There are supportive articles on ‘Care Topics’. There is very little about the down side.
When parents can no longer keep the pets fed and clean, when parents want to move in with caregivers and bring their pets, or when they are faced with a move to a facility that doesn’t take pets, the down side is very hard to cope with. Cat litters average four to six kittens, with a new litter four times a year. Cats and dogs can cost hundreds of dollars to desex and vaccinate. Parents can build up to a dozen pets, particularly cats, and floors can even need total replacement if they are impregnated with cat urine. Accidents and illnesses can run into even more hundreds of dollars, which may not be there in the budget – vetinary costs are not government-subsidised.
The usual comment is to ‘re-home’ the pets. Great if you can do it, but the numbers involved make it very difficult, particularly for cats. The next comment is to find a ‘no-kill shelter’. Some quick searching makes it clear that no-kill shelters do their best to ‘re-home’, but have long waiting lists and can still rate as no-kill with a 10% kill rate. The waiting lists mean that if you are desperate, ‘no-kill’ is a nice idea but not a realistic option. A cat or an unwanted litter of kittens used to be put in a pillow case and drowned in a bucket. A quick death and not so cruel, but not at all acceptable to many posters.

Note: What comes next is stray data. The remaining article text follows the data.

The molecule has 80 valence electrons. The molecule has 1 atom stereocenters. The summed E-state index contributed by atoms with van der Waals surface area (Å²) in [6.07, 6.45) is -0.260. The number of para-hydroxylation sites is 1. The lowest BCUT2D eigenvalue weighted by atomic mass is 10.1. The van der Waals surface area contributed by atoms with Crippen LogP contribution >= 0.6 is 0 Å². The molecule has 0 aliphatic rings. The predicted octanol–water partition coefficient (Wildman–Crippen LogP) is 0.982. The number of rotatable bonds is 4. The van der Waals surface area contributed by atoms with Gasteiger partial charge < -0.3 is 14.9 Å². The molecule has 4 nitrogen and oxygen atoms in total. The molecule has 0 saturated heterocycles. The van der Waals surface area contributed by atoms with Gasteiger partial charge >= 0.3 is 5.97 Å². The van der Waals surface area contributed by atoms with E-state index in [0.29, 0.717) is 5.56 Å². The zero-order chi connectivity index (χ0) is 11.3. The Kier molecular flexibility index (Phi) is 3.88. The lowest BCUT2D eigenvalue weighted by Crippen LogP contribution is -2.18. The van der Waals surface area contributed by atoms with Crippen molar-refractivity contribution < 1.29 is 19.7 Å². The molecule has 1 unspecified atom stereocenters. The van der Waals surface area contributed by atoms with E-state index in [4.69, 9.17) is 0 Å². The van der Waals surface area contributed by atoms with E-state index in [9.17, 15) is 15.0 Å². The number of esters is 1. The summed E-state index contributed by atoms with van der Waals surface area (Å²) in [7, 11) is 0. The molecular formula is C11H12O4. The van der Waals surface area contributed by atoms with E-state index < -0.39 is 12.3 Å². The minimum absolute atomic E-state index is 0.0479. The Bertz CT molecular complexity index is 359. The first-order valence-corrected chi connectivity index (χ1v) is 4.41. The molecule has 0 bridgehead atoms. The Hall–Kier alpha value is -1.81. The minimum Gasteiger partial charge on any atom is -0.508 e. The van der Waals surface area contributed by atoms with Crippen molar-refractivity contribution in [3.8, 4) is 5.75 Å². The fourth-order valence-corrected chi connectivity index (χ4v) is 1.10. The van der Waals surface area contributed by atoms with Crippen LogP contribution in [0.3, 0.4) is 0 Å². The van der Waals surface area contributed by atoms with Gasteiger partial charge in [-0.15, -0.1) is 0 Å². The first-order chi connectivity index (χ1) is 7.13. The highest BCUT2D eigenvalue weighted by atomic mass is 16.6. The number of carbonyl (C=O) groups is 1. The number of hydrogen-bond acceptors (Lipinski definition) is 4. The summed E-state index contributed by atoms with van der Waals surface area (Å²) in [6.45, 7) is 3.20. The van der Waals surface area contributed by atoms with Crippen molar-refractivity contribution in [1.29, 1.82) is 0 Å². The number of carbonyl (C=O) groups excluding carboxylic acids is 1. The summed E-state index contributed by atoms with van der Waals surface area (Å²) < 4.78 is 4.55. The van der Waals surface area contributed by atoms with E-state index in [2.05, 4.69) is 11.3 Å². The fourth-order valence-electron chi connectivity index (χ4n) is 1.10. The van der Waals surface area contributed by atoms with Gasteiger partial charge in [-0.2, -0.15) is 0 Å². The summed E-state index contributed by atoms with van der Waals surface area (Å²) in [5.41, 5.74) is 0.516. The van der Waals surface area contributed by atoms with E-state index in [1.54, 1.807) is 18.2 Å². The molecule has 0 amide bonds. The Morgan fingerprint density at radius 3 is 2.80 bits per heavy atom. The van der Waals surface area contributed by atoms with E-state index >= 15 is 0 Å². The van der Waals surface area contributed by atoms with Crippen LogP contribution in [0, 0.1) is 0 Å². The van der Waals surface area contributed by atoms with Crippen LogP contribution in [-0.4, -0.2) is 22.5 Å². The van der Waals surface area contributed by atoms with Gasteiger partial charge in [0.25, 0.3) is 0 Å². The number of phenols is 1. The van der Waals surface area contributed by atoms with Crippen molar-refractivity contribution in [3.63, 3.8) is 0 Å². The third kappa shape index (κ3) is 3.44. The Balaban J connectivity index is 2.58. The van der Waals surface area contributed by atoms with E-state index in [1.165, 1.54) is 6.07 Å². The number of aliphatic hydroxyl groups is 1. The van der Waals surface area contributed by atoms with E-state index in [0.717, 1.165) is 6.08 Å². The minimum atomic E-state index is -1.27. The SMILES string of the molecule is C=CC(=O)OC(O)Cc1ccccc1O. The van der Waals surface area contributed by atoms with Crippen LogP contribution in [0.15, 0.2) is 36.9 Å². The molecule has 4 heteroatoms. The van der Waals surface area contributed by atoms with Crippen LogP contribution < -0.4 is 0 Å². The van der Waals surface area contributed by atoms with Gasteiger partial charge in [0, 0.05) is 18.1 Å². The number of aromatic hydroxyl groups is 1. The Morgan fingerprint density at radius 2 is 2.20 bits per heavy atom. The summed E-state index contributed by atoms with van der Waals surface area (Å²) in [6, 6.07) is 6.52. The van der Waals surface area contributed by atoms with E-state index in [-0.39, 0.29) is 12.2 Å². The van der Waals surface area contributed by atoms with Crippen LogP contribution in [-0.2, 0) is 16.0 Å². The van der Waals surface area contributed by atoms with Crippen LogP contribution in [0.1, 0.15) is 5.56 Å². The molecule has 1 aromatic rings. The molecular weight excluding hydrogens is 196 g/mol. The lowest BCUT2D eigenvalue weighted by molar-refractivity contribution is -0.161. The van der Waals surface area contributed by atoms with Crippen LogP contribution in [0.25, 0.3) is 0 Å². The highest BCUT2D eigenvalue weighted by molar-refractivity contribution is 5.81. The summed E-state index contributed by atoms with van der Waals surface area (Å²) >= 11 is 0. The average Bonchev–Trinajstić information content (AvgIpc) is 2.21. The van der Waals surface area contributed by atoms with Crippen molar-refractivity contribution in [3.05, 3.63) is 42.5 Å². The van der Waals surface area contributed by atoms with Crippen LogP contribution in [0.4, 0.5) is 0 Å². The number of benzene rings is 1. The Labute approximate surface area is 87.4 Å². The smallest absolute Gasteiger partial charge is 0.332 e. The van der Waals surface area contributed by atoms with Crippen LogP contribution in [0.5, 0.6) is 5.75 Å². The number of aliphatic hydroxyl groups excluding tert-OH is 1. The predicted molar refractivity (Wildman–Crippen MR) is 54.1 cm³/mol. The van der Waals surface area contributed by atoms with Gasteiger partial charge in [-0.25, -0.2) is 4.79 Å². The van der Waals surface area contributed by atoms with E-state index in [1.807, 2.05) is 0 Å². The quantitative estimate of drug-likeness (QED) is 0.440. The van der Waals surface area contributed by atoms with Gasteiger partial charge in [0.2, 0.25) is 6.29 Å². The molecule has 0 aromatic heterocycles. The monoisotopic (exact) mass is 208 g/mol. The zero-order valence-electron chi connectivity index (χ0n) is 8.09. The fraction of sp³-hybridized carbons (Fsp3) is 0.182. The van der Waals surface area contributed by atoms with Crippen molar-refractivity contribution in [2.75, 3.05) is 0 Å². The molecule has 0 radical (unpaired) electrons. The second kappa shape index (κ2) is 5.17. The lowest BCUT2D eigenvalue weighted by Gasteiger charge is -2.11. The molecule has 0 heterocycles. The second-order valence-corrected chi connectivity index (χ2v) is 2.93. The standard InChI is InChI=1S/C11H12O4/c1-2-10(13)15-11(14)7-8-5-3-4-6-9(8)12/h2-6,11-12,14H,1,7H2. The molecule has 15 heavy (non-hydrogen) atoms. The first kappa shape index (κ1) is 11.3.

Some posters say that a pet is a commitment for life. If a pet will help a 70 year old, is this reasonable? Should we stop our elderly parents from taking on a pet that they are unlikely to outlive themselves? Is the ethical commitment to a pet the same as the commitment to a child?
I would really welcome some discussion on this topic, which bothers me a lot.